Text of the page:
It was devastating. Our business was affected almost immediately because once we were in lockdown people stopped driving.

We had to restructure, laying off 80 people. It was the hardest thing, having to make those decisions. I wanted to focus on the 70% of people we could keep.

Being leaner now than before the pandemic has helped improve profitability. We use technology more efficiently. I think customer expectations have changed during the pandemic. Today, they want more flexibility and to be able to buy insurance only when they need it.

Did you have to diversify to survive?
Absoutely. Before the pandemic, we didn’t have black box insurance. We had a very successful launch in August 2020. This is insurance that partly bases your premium on your driving behavior. We provide a special black box for your car to get data for us to analyze. It’s like a Fitbit in a car.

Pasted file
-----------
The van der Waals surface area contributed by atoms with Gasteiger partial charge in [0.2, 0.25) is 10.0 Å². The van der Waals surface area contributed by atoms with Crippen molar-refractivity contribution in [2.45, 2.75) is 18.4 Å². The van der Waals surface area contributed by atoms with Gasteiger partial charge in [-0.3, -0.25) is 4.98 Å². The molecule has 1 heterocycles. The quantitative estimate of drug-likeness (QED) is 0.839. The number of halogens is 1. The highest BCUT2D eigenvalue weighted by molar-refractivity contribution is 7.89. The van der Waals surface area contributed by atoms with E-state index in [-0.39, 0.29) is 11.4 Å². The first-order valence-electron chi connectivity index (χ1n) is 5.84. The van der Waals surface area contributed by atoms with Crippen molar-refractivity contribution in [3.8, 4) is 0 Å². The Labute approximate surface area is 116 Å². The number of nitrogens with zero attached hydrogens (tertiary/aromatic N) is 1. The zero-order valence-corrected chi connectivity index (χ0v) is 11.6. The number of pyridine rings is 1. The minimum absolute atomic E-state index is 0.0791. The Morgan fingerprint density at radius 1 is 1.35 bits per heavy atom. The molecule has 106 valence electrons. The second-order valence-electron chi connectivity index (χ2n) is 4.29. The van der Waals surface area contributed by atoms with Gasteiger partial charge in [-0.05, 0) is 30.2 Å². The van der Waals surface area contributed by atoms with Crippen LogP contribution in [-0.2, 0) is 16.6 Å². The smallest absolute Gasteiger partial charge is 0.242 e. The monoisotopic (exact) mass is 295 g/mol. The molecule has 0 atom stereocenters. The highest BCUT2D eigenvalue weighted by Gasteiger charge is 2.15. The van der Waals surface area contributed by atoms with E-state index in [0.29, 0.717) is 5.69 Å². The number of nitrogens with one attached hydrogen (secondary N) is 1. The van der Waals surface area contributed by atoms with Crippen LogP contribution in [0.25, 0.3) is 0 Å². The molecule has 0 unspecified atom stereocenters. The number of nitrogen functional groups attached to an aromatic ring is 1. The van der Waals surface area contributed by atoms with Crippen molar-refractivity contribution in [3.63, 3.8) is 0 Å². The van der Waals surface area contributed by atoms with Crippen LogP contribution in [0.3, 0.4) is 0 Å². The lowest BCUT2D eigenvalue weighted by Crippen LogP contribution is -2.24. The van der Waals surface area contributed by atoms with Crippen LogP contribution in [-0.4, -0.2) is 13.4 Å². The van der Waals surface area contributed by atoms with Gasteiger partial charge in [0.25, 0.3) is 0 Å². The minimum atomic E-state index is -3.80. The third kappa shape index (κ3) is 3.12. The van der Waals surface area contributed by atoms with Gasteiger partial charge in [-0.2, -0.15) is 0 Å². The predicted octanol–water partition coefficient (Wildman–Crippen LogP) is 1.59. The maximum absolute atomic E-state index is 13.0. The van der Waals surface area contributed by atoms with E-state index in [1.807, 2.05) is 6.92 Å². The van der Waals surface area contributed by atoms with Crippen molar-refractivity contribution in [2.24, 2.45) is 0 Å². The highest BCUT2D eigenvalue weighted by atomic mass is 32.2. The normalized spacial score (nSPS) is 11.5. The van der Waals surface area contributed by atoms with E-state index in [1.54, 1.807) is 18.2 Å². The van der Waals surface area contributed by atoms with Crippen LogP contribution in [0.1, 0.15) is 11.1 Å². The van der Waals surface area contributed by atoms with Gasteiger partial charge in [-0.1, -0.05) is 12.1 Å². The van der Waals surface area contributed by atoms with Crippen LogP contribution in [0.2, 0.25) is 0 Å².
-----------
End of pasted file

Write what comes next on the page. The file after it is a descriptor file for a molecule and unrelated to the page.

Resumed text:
People got frustrated with the closures, paying for annual policies they weren’t using.

Also using black boxes, we are now developing mileage insurance, a new product that should be available as an option by the end of the year. We already have about 30,000 customers with black box technology, so they could choose to purchase mileage-based insurance if they so choose. Drivers who drive fewer kilometers would benefit from lower premiums.

Have you had difficulty recruiting staff?
Yes, there were a lot of resignations, with people looking for another type of life. The pandemic has caused them to reevaluate what they really want. We compete with companies in London, which offer higher wages and allow staff to work from home.